Contractors vs. Employees: Where Does Homeowner Liability Lie?

by CherrellT on June 7, 2012

Hiring people to do work around the house is a smart move. You can choose experienced people to ensure that the completed job is of the highest quality, and you won’t have to work up a sweat doing the heavy labor yourself. However, you must be careful about the legal relationship between you and the workers. One injury could leave you facing serious legal problems, and your homeowner’s insurance may not have you covered.

The Difference Between Employees and Contractors

According to common law, an independent contractor supplies all tools, purchases necessary materials determines how the work will be done and has personal control over working hours. A contractor can be discharged at any time, and they have the freedom to choose whether or not they will accept a job. Responsible for their own taxes, they typically charge a flat fee to cover the desired service. They are also generally responsible for their own insurance to cover injuries on the job.

Employees have taxes withheld from their checks, and they work at the direction of their employer. Most supplies are provided by the employer, as well as insurance protection in case of an injury. They are paid a wage or hourly fee set by the employer, and employers may be responsible for damages caused by an employee.

The Impact on Homeowners

As a homeowner, this difference is vital to you should the worker sustain an injury while on your property or working for you. If an independent contractor breaks his arm while painting the house, then he will have to cover his own injuries. If an employee has the same injury, then you will have to cover those injuries. While your homeowner’s insurance will cover accidents on your property involving friends and family, they will usually only cover an employee if you have insurance for operating a business.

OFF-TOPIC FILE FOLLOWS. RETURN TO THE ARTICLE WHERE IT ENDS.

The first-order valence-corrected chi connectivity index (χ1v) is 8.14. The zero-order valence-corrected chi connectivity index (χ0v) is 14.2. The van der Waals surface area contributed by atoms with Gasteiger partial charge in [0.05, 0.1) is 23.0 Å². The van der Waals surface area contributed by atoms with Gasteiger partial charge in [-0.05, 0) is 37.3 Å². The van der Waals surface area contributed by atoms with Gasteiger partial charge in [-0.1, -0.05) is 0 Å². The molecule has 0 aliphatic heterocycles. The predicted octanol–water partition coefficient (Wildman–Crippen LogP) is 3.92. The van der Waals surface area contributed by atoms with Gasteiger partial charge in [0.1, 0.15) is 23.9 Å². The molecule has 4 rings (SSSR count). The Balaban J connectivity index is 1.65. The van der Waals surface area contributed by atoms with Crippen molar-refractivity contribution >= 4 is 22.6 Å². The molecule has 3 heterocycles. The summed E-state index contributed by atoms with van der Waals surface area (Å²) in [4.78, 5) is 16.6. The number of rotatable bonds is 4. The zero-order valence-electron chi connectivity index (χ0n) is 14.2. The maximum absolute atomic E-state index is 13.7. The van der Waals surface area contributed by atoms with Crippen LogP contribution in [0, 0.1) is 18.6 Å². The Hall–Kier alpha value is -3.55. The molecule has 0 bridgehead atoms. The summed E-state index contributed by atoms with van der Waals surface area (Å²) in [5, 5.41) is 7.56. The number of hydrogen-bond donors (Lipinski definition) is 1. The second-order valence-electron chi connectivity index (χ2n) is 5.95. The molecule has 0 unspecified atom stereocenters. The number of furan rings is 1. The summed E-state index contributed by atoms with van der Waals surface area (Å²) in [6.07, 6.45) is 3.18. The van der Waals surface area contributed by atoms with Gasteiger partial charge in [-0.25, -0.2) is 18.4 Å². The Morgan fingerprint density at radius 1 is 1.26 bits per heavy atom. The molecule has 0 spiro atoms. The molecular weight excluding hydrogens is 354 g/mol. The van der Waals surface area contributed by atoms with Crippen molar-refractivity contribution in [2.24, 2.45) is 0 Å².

How to Protect Yourself

The best way to protect yourself is to hire independent contractors who are fully insured. Most contractors are proud of their status as licensed, bonded and insured, and they are happy to share that information with you. If the contractor is not insured, or is not willing to provide you with proof of insurance, then you should seek out another contractor.

Avoiding Inadvertent Liability

Hiring an independent contractor is simple, but situations can arise that might cause problems. Loan a roofer your ladder and you could be accepting liability for an employee. Hammer in a few nails to be helpful and they can argue that you were showing them how to do a job and acting as an employer. Help out your housekeeper by paying part of her self-employment taxes and you are creating an employer-employee relationship.

Proper Coverage

Remember that your insurance company will not cover employees without special coverage. If you do decide to hire gardeners, housekeepers or nannies, you should make sure your company knows about the situation. Your rates may go up slightly to have the coverage, but it is necessary to protect your assets in the long run.

Independent contractors offer many valuable services, but you should make sure that you are protected by looking for certain qualities. In addition to experience, choose one that is fully licensed and willing to provide you with policy information. They should have all of their own equipment, and they should not request assistance from you with any part of the job. Avoid gray areas and potential liability by maintaining a clear contractor-client relationship.

Jerry Edgars is a financial consultant and often recommends getting a cheap car insurance premium by using online insurance quotes. He also suggests their home and travel products when you are in need of a policy.

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